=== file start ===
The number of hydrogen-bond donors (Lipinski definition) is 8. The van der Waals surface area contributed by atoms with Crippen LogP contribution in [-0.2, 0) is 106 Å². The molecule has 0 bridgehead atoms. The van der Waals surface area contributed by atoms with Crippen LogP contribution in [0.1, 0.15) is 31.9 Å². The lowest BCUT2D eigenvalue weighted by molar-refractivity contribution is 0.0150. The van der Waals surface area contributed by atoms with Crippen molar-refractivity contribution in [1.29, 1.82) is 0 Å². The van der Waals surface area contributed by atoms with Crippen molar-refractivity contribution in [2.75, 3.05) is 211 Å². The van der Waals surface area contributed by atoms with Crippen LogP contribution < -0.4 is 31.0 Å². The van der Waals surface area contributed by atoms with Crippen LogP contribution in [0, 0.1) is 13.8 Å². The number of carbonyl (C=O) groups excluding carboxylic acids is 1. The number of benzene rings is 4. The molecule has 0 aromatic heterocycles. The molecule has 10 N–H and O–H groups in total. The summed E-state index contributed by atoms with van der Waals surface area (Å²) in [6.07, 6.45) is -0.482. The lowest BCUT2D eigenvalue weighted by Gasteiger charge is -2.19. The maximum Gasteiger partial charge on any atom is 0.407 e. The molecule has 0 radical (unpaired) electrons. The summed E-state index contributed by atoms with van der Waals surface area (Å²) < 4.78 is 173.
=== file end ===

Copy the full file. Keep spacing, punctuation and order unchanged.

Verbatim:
The number of hydrogen-bond donors (Lipinski definition) is 8. The van der Waals surface area contributed by atoms with Crippen LogP contribution in [-0.2, 0) is 106 Å². The molecule has 0 bridgehead atoms. The van der Waals surface area contributed by atoms with Crippen LogP contribution in [0.1, 0.15) is 31.9 Å². The lowest BCUT2D eigenvalue weighted by molar-refractivity contribution is 0.0150. The van der Waals surface area contributed by atoms with Crippen molar-refractivity contribution in [1.29, 1.82) is 0 Å². The van der Waals surface area contributed by atoms with Crippen molar-refractivity contribution in [2.75, 3.05) is 211 Å². The van der Waals surface area contributed by atoms with Crippen LogP contribution < -0.4 is 31.0 Å². The van der Waals surface area contributed by atoms with Crippen LogP contribution in [0, 0.1) is 13.8 Å². The number of carbonyl (C=O) groups excluding carboxylic acids is 1. The number of benzene rings is 4. The molecule has 0 aromatic heterocycles. The molecule has 10 N–H and O–H groups in total. The summed E-state index contributed by atoms with van der Waals surface area (Å²) in [6.07, 6.45) is -0.482. The lowest BCUT2D eigenvalue weighted by Gasteiger charge is -2.19. The maximum Gasteiger partial charge on any atom is 0.407 e. The molecule has 0 radical (unpaired) electrons. The summed E-state index contributed by atoms with van der Waals surface area (Å²) < 4.78 is 173.